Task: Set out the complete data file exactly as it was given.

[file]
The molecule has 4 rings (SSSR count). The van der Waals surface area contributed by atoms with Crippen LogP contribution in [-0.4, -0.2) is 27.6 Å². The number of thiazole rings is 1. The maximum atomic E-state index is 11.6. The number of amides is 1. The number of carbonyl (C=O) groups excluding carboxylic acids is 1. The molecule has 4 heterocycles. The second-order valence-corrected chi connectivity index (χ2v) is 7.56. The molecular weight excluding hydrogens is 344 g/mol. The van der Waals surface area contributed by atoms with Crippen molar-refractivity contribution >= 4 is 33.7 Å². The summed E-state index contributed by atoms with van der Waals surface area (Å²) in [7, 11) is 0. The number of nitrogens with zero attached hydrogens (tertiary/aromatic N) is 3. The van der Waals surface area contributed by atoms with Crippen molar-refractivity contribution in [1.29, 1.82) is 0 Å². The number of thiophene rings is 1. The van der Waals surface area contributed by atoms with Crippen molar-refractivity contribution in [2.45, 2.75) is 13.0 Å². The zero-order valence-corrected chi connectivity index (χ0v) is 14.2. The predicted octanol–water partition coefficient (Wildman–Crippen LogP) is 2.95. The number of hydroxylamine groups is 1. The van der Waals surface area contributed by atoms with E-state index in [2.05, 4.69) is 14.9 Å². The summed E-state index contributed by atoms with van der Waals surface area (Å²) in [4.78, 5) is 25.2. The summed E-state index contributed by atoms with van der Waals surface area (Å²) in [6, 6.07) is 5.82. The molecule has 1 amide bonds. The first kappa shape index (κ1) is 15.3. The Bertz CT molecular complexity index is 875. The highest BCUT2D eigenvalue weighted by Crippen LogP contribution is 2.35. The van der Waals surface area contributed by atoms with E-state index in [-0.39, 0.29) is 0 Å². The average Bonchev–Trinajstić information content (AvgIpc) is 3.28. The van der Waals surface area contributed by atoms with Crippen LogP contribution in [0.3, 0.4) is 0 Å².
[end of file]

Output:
The molecule has 4 rings (SSSR count). The van der Waals surface area contributed by atoms with Crippen LogP contribution in [-0.4, -0.2) is 27.6 Å². The number of thiazole rings is 1. The maximum atomic E-state index is 11.6. The number of amides is 1. The number of carbonyl (C=O) groups excluding carboxylic acids is 1. The molecule has 4 heterocycles. The second-order valence-corrected chi connectivity index (χ2v) is 7.56. The molecular weight excluding hydrogens is 344 g/mol. The van der Waals surface area contributed by atoms with Crippen molar-refractivity contribution >= 4 is 33.7 Å². The summed E-state index contributed by atoms with van der Waals surface area (Å²) in [7, 11) is 0. The number of nitrogens with zero attached hydrogens (tertiary/aromatic N) is 3. The van der Waals surface area contributed by atoms with Crippen molar-refractivity contribution in [1.29, 1.82) is 0 Å². The number of thiophene rings is 1. The van der Waals surface area contributed by atoms with Crippen molar-refractivity contribution in [2.45, 2.75) is 13.0 Å². The zero-order valence-corrected chi connectivity index (χ0v) is 14.2. The predicted octanol–water partition coefficient (Wildman–Crippen LogP) is 2.95. The number of hydroxylamine groups is 1. The van der Waals surface area contributed by atoms with E-state index in [2.05, 4.69) is 14.9 Å². The summed E-state index contributed by atoms with van der Waals surface area (Å²) in [4.78, 5) is 25.2. The summed E-state index contributed by atoms with van der Waals surface area (Å²) in [6, 6.07) is 5.82. The molecule has 1 amide bonds. The first kappa shape index (κ1) is 15.3. The Bertz CT molecular complexity index is 875. The highest BCUT2D eigenvalue weighted by Crippen LogP contribution is 2.35. The van der Waals surface area contributed by atoms with E-state index in [-0.39, 0.29) is 0 Å². The average Bonchev–Trinajstić information content (AvgIpc) is 3.28. The van der Waals surface area contributed by atoms with Crippen LogP contribution in [0.3, 0.4) is 0 Å².